We wrote about biNu back in August, when it announced it had secured $2 million from Eric Schmidt’s Tomorrow Ventures and others, and now the emerging market-focused mobile startup has closed its Series A round having raised a total of $4.3 million.
The additional injection of capital comes from a range of new backers, including Dave McClure’s 500 Startups and PanAfrican Investment, and it will be used to bring its smartphone like, app-centric experience to more feature phone users in Africa, Latin America, Asia and Europe.
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For those not familiar with it, biNu’s platform hosts apps in the cloud and can be downloaded to Web-enabled ‘dumb’ phones and low-end smartphones as well as any Android-powered device. The platform hosts a range of apps and Web-based services — including all the usual suspects like Facebook and Twitter — giving users full access to services through one ‘door’.
The main benefit of the service is a much faster and smoother app experience. Since biNu does all the ‘heavy lifting’ in the cloud, its customers enjoy more efficient use of bandwidth and enhanced performance which allows them, for example, to switch between apps at a much faster and less painful rate. That’s something most feature phone owners can only dream about.
Alongside news of the round comes an update for the platform itself, as the company introduces its virtual currency, biNu credits. This allows users to contact non-biNu via SMS or buy premium content and downloads, like games, apps and services.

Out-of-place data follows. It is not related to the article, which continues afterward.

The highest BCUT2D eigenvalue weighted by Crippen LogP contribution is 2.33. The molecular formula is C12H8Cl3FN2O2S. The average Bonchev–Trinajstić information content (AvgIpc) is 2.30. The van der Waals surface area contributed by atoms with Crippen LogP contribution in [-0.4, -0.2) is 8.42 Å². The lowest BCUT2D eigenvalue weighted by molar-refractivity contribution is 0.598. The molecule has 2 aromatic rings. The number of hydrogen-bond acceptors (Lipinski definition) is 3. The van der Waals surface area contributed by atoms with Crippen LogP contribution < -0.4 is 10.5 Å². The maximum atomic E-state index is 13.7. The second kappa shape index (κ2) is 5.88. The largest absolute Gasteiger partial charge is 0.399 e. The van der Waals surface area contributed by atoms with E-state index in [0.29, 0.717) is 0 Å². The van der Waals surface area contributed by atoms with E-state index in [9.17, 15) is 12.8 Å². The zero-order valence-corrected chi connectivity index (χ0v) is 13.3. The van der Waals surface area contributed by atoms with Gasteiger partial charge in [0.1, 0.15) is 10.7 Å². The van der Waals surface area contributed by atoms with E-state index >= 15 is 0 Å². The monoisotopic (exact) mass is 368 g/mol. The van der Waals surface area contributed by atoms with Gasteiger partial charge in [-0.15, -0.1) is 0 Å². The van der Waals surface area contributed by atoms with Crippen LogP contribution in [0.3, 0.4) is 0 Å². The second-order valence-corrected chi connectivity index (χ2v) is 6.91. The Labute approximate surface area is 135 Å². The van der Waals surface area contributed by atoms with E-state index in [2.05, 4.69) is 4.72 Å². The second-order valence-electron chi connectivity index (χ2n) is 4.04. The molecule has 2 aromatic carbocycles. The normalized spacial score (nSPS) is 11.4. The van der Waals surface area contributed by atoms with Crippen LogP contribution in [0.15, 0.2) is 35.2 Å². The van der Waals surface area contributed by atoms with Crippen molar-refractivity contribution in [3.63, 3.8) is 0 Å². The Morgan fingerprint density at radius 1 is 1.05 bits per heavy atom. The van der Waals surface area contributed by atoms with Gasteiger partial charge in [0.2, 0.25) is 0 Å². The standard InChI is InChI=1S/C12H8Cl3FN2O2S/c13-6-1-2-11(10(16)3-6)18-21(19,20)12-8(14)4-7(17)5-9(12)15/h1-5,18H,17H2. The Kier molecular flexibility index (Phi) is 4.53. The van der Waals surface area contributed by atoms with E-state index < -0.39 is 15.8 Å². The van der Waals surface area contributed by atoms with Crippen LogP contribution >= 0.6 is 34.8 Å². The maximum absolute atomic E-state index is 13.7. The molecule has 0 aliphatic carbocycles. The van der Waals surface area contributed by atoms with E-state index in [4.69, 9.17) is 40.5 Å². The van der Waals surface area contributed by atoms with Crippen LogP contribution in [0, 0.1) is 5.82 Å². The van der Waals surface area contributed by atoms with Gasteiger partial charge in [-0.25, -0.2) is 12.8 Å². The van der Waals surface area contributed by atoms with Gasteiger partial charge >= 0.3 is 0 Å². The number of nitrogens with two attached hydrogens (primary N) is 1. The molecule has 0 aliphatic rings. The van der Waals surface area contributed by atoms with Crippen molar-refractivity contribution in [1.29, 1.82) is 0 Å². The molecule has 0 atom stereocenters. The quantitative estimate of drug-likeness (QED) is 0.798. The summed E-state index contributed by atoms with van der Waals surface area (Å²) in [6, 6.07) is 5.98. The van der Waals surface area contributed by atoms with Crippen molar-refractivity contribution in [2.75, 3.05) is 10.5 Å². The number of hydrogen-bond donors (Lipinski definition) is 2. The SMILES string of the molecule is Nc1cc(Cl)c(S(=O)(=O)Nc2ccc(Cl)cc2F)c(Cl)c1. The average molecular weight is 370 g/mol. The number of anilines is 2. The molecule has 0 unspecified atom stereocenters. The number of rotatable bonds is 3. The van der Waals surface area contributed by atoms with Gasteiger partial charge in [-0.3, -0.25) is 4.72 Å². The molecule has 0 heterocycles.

As well as buy as buying biNu credits with currency, users can earn them by using the service. Points are given to those that complete their profiles, share content and do other activity, they also dished out to those that are served advertisements.
BiNu began to socialize its service back in August when it introduced Facebook-like newsfeeds, Twitter-style following and photo sharing. Speaking back then, co-founder Gour Lentell told TNW that the service had 4 million monthly users, having clocked up 400 percent growth over the last year.
To date, biNu has resisted the potential to team up with operators — Opera-style — on account of the fact that it wants to build a strong user base itself first.
“We want to build traction before we engage with operators,” Lentell said, although he did disclose that the startup had recently opened up discussions with operators.
Facebook bought feature phone specialist Snaptu back in 2011 but, Lentell believes that biNu does more than Facebook-Snaptu in so much that it powers applications beyond any one social network.
“Its feature phone app is great,” he says, “but the benefits are very much limited to Facebook. Going out of Facebook, to read links for example, is a barrier since the app closes down and loads a webpage. Users then read that, close the browser and reopen the Facebook app again – all of that takes time on a feature phone and is very frustrating.”
Since Facebook is one service featured on biNu, users can post content to the site, and click links, while using a range of other sites and features.
TNW featured biNu back in 2010 when it was one of the 50 selected finalists in Australia’s Tech123 conference. With more than $4 million in Series A funding to be banked, it’s fair to say that it has come a long way since then.
Headline image via ICT4D.at / Flickr